Engine: The four-bolt 454 block came straight out of Compton from someone's backyard. Mike LeFever of MiTech Racing in Fullerton, California, took the mid-'70s casting and created a 496 stroker using an Eagle rotating assembly. MiTech handled both the machining and assembly. The finished long-block makes 9.5:1 with the aluminum Edelbrock heads.
Induction: The engine was built to slide underneath the BDS 8-71 blower, which is underdriven by 5 percent. A pair of Holley 750-cfm double-pumpers sits on top, fed by a BG Fuel Systems mechanical pump.
Valvetrain: Mike LeFever picked the flat-tappet hydraulic Crane cam with 282/288 advertised duration and 0.625-inch lift on a 112-degree LSA with Crane roller rockers.
Exhaust: Hooker headers with fat 211/48-inch tubes feed a 211/42-inch custom exhaust system utilizing Flowmaster three-chamber mufflers and exiting in the stock location behind the rear wheels. The tone is hairy without being absolutely obnoxious.
Power: 768 hp, 830 lb-ft at the flywheel
Transmission: A Muncie M20 wide-ratio 'box that has been with the El Cam since the '80s backs up the blown big-block and acts as a governor of sorts since Ron knows it will grenade if he gets nuts. The clutch-pedal set and factory four-speed console were taken from a junk '65 20 years ago.
Rearend: The Currie-built 9-inch rear was scored from a friend of a friend who'd ordered it and then bailed on his Chevelle project. It runs Currie's Torque Sensing Differential (TSD) and 3.50:1 gears with 31-spline axles. Part of the score included a set of Corvette-style rear disc brakes.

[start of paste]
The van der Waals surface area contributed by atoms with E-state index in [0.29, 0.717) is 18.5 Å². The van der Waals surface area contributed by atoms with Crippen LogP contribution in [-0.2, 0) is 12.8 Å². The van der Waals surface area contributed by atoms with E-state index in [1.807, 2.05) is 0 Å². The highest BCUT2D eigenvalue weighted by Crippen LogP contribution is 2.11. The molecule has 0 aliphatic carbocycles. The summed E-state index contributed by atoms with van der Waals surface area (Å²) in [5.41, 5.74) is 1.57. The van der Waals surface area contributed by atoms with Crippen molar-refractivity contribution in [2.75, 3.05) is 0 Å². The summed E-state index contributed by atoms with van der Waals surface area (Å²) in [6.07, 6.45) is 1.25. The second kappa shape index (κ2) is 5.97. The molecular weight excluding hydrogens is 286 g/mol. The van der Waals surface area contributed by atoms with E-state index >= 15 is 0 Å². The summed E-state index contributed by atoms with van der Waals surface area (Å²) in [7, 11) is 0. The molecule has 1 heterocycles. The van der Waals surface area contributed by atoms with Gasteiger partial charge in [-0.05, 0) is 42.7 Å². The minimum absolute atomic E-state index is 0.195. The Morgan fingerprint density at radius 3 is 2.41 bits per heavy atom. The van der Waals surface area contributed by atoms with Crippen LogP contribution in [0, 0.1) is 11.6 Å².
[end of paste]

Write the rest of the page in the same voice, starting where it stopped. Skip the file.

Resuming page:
Suspension: To get the down-and-dirty look Ron wanted, he opted to use an Air Ride Technologies air-spring system in place of conventional coils. Global West tubular control arms replace stamped stockers up front, while Edelbrock rear control arms mount the axle. Shocks are from Deutsch Tech to suit the airbags.
Brakes: A set of single-piston discs from a later Chevelle are used up front. The aforementioned Corvette-style aluminum PBR rear discs mount the rear axle.
Body: The '65 still wears most of its original sheetmetal, though it's been hammered and sanded straight by Ricky Tomin at Ricky's Auto Body in Gardena. Ricky also created the raised box section in the bed floor that clears the differential, allowing the Camino to lay its frame on the ground when the bags are dumped. Paco Lopez of A Universal Auto Body, also in Gardena, laid down the PPG Candy Blue, and it looks as glassy in person as it does in the photos.
Interior: Stock '65 Chevy bucket seats that Ron scored way back in the '80s were re-covered years ago and still look fresh. The four-speed console is another '80s find-Ron's had it for so long he's rechromed the top plate twice. The instrument panel is from Convan's Classic, filled with Auto Meter gauges. Even Ron hadn't located an original tilt column in his years of parts hoarding, so an ididit unit takes over and mounts a Billet Specialties wheel.
Wheels/Tires: Dubs, baby. Classically styled American Racing Torq-Thrust II wheels in 20x8 and 20x10 wrapped with Nitto 225/35-20 and 275/35-20 tires to "make it look low even when it's aired up."
Thanks To: Wife Kim, Paul Alabab, and Wayne Watanabe